Free shore access
This spot have a free shore access: you can go snorkeling there freely and without having to book a tour or pay an entrance fee.
This spot has been added by
Unlike most Manta locations in French Polynesia, which are only accessible by boat, Pointe Ta’ihi in Bora Bora allows you to encounter these majestic creatures by entering the water from the shore. Manta rays congregate here around a “cleaning station”, a reef where they are cleaned by small wrasse. By snorkeling the drop off early in the morning, you will have a good chance of spotting them.
Pointe Ta’ihi is the northernmost point of the main island of Bora Bora. There are two ways to access this spot:
If you visit this spot from the shore, enter the water in front of the small car park. After a few meters of coral debris, the seabed becomes sandy and allows easy water entrance.
If you visit this spot with a tour, you will enter the water from your boat, once your guide has spotted the manta rays.
Once in the water (if you entered the water from the shore), swim to the drop off, which begins about 50 meters from the coast. It is along the drop off (10 to 28 ft/3 to 8 meters) that you will have the best chances of encountering the manta rays, which visit this area every day.
You can snorkel along the drop off for about 200 meters on the left and 50 meters on the right of the entry point. The cleaning station is located at the point (see map), but the rays are used to swim along the entire drop-off.
If this spot offers good chances of seeing manta rays, encounters are however not guaranteed. To increase your chances of seeing them, gently follow the drop off several times. Also keep an eye on the tour boats that are visiting the spot: if their guests jump into the water, it means that a manta ray has been seen from the surface.
Manta rays frequent Pointe Ta’ihi because its reef hosts large populations of two species of cleaner wrasse: the bluestreak cleaner wrasse and the bicolor cleaner wrasse. They can thus get rid of the small parasites present on their skin, in their mouth and in their gills.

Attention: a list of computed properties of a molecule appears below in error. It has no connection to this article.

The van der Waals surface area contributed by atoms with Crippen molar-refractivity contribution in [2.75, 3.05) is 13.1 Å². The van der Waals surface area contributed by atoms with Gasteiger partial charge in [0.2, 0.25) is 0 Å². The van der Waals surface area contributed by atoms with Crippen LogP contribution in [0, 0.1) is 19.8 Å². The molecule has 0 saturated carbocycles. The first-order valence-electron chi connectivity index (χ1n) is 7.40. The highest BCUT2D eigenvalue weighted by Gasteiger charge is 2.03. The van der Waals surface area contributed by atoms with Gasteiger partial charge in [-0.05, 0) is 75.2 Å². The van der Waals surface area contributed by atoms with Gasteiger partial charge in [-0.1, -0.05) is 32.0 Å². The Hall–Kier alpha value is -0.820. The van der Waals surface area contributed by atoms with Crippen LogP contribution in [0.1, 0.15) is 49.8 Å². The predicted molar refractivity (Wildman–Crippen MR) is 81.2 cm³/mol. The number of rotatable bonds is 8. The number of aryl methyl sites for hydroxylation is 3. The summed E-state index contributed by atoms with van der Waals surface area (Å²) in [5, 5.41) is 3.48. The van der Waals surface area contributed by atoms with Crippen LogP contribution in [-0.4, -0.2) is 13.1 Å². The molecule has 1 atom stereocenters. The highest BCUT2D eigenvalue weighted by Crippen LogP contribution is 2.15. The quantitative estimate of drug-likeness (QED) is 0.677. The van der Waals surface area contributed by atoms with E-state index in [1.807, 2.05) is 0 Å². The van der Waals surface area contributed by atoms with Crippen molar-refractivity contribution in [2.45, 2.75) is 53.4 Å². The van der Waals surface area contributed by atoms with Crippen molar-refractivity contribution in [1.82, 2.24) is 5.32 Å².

In the shallowest parts of the drop-off, around porous massive coral, you can also see a diversity of reef fish including damselfish, butterflyfish, parrotfish, cornetfish, as well a small Napoleons.
There are no food option near the spot, located in a quiet part of the coast.
These spots are accessible to anyone with basic snorkeling skills, and feeling comfortable in the water and with his snorkeling gear. You will enter the water from the shore (beach, pontoon, ladder, rocks) or from a boat. The water height in the sea entrance area is reasonable, but you will not necessarily be within your depth. Moderate currents can occur in the area, even when the sea conditions are good. The distance to swim to reach the most interesting snorkeling areas of the spot does not exceed 200 meters.
This level only apply when the spot experiences optimal sea and/or weather conditions. It is not applicable if the sea and/or weather conditions deteriorate, in particular in the presence of rough sea, rain, strong wind, unusual current, large tides, waves and/or swell. You can find more details about the definition of our snorkeling levels on our snorkeling safety page.
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Snorkeling spots are part of a wild environment and their aspect can be significantly altered by weather, seasons, sea conditions, human impact and climate events (storms, hurricanes, seawater-warming episodes…). The consequences can be an alteration of the seabed (coral bleaching, coral destruction, and invasive seagrass), a poor underwater visibility, or a decrease of the sea life present in the area. Snorkeling Report makes every effort to ensure that all the information displayed on this website is accurate and up-to-date, but no guarantee is given that the underwater visibility and seabed aspect will be exactly as described on this page the day you will snorkel the spot. If you recently snorkeled this area and noticed some changes compared to the information contained on this page, please contact us.
The data contained in this website is for general information purposes only, and is not legal advice. It is intended to provide snorkelers with the information that will enable them to engage in safe and enjoyable snorkeling, and it is not meant as a substitute for swim level, physical condition, experience, or local knowledge. Remember that all marine activities, including snorkeling, are potentially dangerous, and that you enter the water at your own risk. You must take an individual weather, sea conditions and hazards assessment before entering the water. If snorkeling conditions are degraded, postpone your snorkeling or select an alternate site. Know and obey local laws and regulations, including regulated areas, protected species, wildlife interaction and dive flag laws.
Tahiti and the Society Islands
Shallow lagoon with coral patches and reef fish
Drift snorkeling in a shallow channel with coral and reef fish
Patch reef with coral and reef fish
Free shore access
Shallow lagoon area where manta rays come to be cleaned by small fish
Shallow channel with reef fish and stingrays